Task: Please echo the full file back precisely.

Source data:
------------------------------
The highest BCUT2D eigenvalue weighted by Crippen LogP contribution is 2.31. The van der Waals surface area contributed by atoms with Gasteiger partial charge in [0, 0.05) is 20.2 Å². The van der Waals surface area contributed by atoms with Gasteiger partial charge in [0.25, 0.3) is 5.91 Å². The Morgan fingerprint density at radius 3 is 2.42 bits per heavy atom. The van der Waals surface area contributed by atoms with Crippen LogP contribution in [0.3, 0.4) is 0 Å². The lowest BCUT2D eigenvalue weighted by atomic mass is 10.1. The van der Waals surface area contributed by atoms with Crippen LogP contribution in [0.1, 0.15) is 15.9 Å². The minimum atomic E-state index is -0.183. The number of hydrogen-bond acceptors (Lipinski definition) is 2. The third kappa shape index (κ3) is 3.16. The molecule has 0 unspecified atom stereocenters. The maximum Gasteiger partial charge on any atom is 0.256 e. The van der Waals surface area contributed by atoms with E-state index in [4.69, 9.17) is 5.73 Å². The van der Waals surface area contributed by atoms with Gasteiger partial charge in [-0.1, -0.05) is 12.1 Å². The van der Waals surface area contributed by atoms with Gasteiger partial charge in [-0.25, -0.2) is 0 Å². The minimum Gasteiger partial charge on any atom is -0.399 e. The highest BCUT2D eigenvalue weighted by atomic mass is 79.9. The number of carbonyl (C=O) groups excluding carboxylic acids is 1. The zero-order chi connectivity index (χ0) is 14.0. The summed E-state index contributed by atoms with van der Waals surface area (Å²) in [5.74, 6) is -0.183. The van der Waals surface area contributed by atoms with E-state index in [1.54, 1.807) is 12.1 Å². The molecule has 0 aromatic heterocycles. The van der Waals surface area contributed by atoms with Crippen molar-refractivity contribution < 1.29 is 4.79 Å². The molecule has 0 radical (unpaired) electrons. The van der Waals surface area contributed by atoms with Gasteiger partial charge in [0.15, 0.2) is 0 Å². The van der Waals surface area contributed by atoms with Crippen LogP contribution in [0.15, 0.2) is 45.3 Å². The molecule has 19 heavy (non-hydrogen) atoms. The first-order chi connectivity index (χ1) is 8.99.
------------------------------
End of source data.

The highest BCUT2D eigenvalue weighted by Crippen LogP contribution is 2.31. The van der Waals surface area contributed by atoms with Gasteiger partial charge in [0, 0.05) is 20.2 Å². The van der Waals surface area contributed by atoms with Gasteiger partial charge in [0.25, 0.3) is 5.91 Å². The Morgan fingerprint density at radius 3 is 2.42 bits per heavy atom. The van der Waals surface area contributed by atoms with Crippen LogP contribution in [0.3, 0.4) is 0 Å². The lowest BCUT2D eigenvalue weighted by atomic mass is 10.1. The van der Waals surface area contributed by atoms with Crippen LogP contribution in [0.1, 0.15) is 15.9 Å². The minimum atomic E-state index is -0.183. The number of hydrogen-bond acceptors (Lipinski definition) is 2. The third kappa shape index (κ3) is 3.16. The molecule has 0 unspecified atom stereocenters. The maximum Gasteiger partial charge on any atom is 0.256 e. The van der Waals surface area contributed by atoms with E-state index in [4.69, 9.17) is 5.73 Å². The van der Waals surface area contributed by atoms with Gasteiger partial charge in [-0.1, -0.05) is 12.1 Å². The van der Waals surface area contributed by atoms with Gasteiger partial charge in [-0.25, -0.2) is 0 Å². The minimum Gasteiger partial charge on any atom is -0.399 e. The highest BCUT2D eigenvalue weighted by atomic mass is 79.9. The number of carbonyl (C=O) groups excluding carboxylic acids is 1. The zero-order chi connectivity index (χ0) is 14.0. The summed E-state index contributed by atoms with van der Waals surface area (Å²) in [5.74, 6) is -0.183. The van der Waals surface area contributed by atoms with E-state index in [1.54, 1.807) is 12.1 Å². The molecule has 0 aromatic heterocycles. The van der Waals surface area contributed by atoms with Crippen molar-refractivity contribution < 1.29 is 4.79 Å². The molecule has 0 radical (unpaired) electrons. The van der Waals surface area contributed by atoms with Gasteiger partial charge in [0.15, 0.2) is 0 Å². The van der Waals surface area contributed by atoms with Crippen LogP contribution in [0.15, 0.2) is 45.3 Å². The molecule has 19 heavy (non-hydrogen) atoms. The first-order chi connectivity index (χ1) is 8.99.